Outside Economics

How To Stay In The Black During The Last Quarter

Posted by Wendell Brock, MBA, ChFC on Fri, Jul 31, 2015

Back to School sales are already upon us – the kids are heading back to classrooms all across the country. Next, coming up fast, will be Halloween, and the holidays with the Christmas season and the wonderful spirit that brings to families and children. While RED is the typical Christmas color, it is not the favorite financial color! Certainly not the color of choice on how you want to end the year financially! For many people Christmas is a budget buster, they spend through their savings, only to end up putting the balance on credit cards; thinking “this will be easy to pay off during the next few months.”saving-tips_2245371b

Here is a suggestion: Begin now creating your gift list, pricing each item, then shop around for the extremes – highest and lowest prices for each item (the MSRP: Manufacturer’s Suggested Retail Price vs. sale price). Save/budget for the highest price and make the purchase at the lowest price, then actually put the difference into savings. You will discover two things, as you exercise the discipline of putting the difference into savings: 1. You will enjoy shopping for deals more, instead of paying the regular retail price. 2. You can make this a game with your children – teaching the value of saving and how to shop. They will become more savvy consumers and they will enjoy growing their new saving plan.

When you make the transfer to savings you can set up some simple rules to keep working right: make a daily transfer or a weekly transfer and simply keep track of purchases and the savings on a pad of paper. I like using something like PayPal where they simply draft the money from my checking account and forget about it. You can also make a limit that you don’t make transfers of less than $25.00 so at least weekly you are moving something to savings.

Successful savings is found strictly on the principle of self-discipline. Nobody makes you save money, you have to do it all on your own. Its 100% you! So make a weekly transfer of something to the account, develop the discipline and commitment to follow through, even if the amount is small. Frequent small deposits add up! This simple tip will help your finances stay in the black!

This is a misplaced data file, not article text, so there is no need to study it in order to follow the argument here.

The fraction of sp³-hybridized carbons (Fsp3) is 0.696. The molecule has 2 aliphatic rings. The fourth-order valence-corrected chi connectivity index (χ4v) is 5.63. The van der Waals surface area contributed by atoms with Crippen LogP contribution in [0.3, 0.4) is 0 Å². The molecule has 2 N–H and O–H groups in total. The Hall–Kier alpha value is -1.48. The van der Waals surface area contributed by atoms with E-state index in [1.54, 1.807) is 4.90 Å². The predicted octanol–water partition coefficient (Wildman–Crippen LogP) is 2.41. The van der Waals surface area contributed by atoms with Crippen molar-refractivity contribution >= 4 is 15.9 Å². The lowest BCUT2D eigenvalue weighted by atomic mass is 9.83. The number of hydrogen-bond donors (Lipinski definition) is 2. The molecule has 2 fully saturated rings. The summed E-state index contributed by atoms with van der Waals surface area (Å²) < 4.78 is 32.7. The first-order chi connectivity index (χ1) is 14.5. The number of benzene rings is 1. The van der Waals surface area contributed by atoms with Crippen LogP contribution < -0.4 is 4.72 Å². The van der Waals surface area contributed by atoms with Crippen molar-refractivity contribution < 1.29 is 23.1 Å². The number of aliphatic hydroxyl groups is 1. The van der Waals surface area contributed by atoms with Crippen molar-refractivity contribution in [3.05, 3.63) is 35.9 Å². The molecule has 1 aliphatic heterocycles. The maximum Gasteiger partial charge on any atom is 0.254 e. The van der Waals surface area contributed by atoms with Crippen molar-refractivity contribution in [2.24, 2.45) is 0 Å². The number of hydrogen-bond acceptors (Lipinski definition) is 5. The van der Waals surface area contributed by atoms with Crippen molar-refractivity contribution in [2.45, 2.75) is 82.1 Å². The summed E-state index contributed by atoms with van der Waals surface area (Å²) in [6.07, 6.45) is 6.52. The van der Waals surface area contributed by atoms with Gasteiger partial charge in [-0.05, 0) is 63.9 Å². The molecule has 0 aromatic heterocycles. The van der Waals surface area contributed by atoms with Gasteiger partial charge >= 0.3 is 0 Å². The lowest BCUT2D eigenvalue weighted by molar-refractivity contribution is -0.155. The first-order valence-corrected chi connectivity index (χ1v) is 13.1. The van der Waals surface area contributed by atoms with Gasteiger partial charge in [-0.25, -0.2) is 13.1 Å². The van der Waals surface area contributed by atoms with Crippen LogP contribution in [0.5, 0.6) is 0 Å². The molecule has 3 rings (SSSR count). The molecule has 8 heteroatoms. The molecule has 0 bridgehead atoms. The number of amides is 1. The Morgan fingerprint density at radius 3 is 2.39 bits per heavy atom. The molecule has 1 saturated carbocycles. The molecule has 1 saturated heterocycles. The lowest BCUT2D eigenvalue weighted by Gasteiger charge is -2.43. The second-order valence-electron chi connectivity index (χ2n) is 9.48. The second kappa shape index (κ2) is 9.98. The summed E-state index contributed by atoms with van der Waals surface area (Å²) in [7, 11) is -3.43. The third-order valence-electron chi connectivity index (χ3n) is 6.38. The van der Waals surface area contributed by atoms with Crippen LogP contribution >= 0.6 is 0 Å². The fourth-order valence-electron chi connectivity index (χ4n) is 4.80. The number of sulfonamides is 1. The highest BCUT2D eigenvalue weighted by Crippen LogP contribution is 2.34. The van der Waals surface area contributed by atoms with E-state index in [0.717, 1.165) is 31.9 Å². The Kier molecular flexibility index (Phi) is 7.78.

Everyone loves a good sale and sharing with their friends their great fortune, “I bought this pair of shoes for half off, saving $100.” Now you can really take control of your spending by putting that $100 in savings. With a Black Christmas (and other holiday shopping) – you will feel more security and peace of mind as you end the year in the Black!

Topics: savings account

The Envelope System

Posted by Wendell Brock, MBA, ChFC on Wed, Mar 26, 2014

If you have been working at living within your budget but struggle at times, here is an idea that you may consider implementing: the Envelope System.

Using the Envelope System can be a great support to ensure that the budget is being followed. This system, as it's name implies, uses envelopes labeled with different budget items that can be paid in cash. Basic categories may include groceries, eating out, clothing, and miscellaneous expenses.

Envelope System images

Each time you get paid, cash out the amount of money that you would need to fund each envelope. With the cash in hand, you then divide it into the envelopes named for the different categories. Once the cash is gone, then you know it is time to stop spending.

If you find yourself constantly needing to adjust a category throughout the month – or robbing other envelopes to make purchases, then you may need to rethink the allotted amount for that category. This is particularly true with the grocery budget. It is often wise to over-fund this category.Be careful not to rob the other envelopes when one envelope is empty. A common occurrence is to rob, say, the clothing envelope, after the grocery money is spent. That's fine if you do – things happen! But keep in mind, no new clothes until the clothing envelope is funded again!

This method also works well for things that are not normal monthly expenses. A Christmas envelope that is funded each month can take a lot of stress out of the holiday season. A vacation envelope can ensure that the family trip actually happens this year! These may actually be best done with separate savings accounts at the bank.

Other random envelope categories may include birthdays, house repairs, concerts or entertainment, sporting events, garden or yard care expenses, car repairs, or any hobbies you may have. They may even include saving for special goals, perhaps a new car, jewelry, or season tickets to your favorite sports team!

Another tip on using the Envelope System, is that you can write a date and amount on the envelope each time you remove money; this will help you keep track of the money spent. This is helpful because cash has a way of disappearing – not necessarily by the common thief – by simply spending too much too fast.

This is an easy way to put a check on your spending habits as well as a way to ensure that your goals and dreams come to life! As with budgeting this will take discipline to implement. 

Topics: Budget, Envelope System, savings account


Wendell W. Brock, MBA, ChFC

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